Gay Talese is apparently standing by his work.

The nonfiction master defended his upcoming volume, "The Voyeur’s Motel," on Friday in a statement to The New York Times, saying that he's "not disavowing the book, and neither is my publisher."

His remarks are a complete about-face from his position on Thursday, when he told The Washington Post he was not going to promote the book because "its credibility is down the toilet."

Talese's reversal comes on the heels of a Washington Post investigation that revealed a critical source in the story failed to disclose there was an eight-year stretch when he didn't even own the motel he was supposedly using to spy on guests.

This isn't the first time the book has been met with criticism. In April, after an except of the book was published in The New Yorker, the tale was dinged by critics who said Talese was ethically obliged to report Gerald Foos, the spying hotel proprietor, to authorities.

In an email to The New York Times, New Yorker editor David Remnick said the main thrust of the piece is not compromised by The Washington Post's latest revelation. But does leaving a major hole in the piece affect its overall credibility? Below is a question-and-answer session with Kelly McBride, vice president of The Poynter Institute and its media ethicist, about what the missing information means for Talese, The New Yorker and its readers.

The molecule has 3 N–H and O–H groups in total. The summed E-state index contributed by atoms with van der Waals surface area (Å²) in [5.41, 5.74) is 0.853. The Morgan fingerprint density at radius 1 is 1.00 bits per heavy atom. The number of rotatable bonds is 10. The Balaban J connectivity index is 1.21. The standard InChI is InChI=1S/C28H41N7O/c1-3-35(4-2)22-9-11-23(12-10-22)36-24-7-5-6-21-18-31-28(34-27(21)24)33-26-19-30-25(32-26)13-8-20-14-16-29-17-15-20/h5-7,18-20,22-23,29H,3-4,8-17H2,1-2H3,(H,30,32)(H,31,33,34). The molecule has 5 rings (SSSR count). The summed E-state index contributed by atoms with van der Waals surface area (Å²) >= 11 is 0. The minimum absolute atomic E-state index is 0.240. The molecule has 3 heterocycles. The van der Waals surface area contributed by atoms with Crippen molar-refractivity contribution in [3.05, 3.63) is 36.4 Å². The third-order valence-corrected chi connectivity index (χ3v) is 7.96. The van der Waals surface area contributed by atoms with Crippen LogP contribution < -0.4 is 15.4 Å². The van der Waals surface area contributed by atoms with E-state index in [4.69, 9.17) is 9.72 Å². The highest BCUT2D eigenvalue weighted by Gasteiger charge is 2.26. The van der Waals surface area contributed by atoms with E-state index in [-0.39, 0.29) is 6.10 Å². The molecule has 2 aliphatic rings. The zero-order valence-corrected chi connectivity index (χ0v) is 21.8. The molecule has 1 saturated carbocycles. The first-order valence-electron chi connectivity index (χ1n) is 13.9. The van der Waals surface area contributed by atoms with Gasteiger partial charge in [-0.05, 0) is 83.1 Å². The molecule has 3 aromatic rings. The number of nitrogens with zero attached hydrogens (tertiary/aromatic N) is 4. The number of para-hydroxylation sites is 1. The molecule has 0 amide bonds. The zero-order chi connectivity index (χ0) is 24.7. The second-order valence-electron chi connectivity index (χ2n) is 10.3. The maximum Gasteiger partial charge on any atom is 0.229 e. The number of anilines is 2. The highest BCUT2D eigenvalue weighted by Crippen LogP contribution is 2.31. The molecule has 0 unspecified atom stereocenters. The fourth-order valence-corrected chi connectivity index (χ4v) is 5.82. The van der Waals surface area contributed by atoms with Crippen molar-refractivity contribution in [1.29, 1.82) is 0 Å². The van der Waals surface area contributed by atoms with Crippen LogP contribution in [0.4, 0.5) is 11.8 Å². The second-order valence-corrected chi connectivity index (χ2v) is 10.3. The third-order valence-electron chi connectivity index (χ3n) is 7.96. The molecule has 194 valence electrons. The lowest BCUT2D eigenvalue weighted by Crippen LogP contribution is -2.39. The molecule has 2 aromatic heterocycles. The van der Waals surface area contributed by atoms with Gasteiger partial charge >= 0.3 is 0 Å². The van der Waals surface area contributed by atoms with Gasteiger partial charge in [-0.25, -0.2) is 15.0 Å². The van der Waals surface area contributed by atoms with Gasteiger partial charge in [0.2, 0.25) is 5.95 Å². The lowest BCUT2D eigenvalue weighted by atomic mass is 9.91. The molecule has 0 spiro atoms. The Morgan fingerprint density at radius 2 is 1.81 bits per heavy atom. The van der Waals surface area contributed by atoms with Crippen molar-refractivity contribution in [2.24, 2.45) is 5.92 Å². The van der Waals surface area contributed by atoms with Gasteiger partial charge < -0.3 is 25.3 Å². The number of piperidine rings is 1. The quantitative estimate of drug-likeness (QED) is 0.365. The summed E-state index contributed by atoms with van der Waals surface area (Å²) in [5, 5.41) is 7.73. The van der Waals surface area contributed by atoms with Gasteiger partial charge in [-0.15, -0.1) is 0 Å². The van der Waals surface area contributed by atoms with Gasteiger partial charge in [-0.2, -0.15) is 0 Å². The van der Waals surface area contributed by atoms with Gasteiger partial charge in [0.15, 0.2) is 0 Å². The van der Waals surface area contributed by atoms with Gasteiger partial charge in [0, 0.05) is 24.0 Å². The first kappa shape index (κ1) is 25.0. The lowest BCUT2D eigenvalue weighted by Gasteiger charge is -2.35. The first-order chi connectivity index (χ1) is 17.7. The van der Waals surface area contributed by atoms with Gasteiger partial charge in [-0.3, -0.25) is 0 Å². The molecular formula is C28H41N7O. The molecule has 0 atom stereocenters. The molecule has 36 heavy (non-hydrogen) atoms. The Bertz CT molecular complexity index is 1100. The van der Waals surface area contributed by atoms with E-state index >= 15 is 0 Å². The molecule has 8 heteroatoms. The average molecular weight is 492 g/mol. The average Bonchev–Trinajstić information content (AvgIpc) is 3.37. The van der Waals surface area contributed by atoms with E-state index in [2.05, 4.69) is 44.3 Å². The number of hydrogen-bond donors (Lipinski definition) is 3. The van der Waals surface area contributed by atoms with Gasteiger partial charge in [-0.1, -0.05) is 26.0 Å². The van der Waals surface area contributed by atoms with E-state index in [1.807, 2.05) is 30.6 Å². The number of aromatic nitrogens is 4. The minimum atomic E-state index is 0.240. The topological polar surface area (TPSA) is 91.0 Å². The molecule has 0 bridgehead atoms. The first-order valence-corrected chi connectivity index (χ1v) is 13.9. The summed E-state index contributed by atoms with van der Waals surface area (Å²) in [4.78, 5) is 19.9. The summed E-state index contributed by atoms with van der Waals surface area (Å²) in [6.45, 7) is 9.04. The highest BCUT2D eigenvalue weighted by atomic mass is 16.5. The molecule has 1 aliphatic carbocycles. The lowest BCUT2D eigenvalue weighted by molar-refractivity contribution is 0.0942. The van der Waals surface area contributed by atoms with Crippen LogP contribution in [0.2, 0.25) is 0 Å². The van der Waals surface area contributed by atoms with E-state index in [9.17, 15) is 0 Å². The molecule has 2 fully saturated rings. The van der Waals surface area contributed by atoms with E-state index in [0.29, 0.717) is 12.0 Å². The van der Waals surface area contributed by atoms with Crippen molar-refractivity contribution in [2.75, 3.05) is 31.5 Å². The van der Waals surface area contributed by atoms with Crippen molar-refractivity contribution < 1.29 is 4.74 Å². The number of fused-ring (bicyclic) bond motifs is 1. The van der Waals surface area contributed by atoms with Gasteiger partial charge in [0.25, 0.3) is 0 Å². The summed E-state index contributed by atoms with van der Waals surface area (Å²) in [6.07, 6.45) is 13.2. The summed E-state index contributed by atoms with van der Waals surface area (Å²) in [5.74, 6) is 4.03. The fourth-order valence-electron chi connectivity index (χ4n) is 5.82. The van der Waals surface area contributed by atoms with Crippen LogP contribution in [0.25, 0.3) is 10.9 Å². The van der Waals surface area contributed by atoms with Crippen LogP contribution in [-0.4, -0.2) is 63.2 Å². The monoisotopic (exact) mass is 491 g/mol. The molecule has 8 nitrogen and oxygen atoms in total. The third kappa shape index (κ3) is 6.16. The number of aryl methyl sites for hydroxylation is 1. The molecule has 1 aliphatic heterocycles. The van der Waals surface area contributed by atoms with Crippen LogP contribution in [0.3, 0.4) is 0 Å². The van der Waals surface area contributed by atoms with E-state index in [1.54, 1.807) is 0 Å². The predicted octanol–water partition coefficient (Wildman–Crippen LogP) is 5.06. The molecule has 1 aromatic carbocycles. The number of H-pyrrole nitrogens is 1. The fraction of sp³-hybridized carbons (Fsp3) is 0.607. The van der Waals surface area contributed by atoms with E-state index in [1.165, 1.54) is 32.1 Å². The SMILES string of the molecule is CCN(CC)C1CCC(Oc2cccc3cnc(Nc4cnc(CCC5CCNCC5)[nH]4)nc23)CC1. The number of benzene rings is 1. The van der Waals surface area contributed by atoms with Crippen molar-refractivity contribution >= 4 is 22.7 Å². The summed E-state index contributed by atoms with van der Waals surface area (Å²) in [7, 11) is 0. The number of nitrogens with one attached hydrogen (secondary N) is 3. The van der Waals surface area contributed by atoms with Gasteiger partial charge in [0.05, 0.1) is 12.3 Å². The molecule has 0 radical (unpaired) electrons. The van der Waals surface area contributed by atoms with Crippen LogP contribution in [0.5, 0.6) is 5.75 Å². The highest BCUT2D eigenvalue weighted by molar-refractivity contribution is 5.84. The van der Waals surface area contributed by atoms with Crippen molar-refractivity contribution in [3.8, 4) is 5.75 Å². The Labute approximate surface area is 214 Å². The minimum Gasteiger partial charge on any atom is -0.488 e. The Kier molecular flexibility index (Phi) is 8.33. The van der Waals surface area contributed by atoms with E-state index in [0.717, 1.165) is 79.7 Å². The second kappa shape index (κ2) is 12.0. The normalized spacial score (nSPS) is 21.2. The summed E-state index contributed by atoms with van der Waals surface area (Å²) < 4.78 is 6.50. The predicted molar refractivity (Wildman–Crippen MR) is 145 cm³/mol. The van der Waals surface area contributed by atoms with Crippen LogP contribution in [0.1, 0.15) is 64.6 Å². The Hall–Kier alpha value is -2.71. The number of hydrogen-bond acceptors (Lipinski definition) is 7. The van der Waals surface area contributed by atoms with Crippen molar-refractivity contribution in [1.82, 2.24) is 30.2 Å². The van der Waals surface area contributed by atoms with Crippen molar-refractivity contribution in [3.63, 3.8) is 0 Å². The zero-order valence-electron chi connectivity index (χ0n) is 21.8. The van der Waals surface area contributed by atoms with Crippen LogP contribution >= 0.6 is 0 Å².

How serious is this?

This is pretty darn serious. Gay Talese is a legendary writer, and this is a huge black mark on him.

There had been so much controversy over the article before this. The book had been excerpted and there'd been so much conversation around the ethics of this for other reasons: Was he privy to criminal information? Were people being harmed?

There were all these other ethical questions about his moral responsibilities as he was reporting this book over decades. Now, I think the questions are about his moral responsibility to verify what was true. And the fact that other people could poke holes in it so quickly suggests that maybe he wasn't interested as much in the truth as he was in the story.

Did Gay Talese have a responsibility to check out the story?

Absolutely — as did his publisher. This has been a problem with the book industry in general. James Frey's "A Million Little Pieces" was published as an accurate autobiography, and people who knew him discovered that he embellished and fabricated a lot it that. Oprah even brought him on to chastise him for humiliating her.

We talked about the book industry a lot then, and how there isn't a fact-checking mandate in the book industry. Which is a problem, because books function as journalism — especially if it's called "non-fiction," which a memoir is.

Talese's book is nonfiction also. And if it's nonfiction, that means it's supposed to be true. The book industry has never figured out whose job it is, so writers are the ones who suffer because it's their reputations. I don't even think that we could come up with the name of any of the publishers of any of these notorious books that have been retracted. But I think that the onus is on the writer to preserve his or her reputation.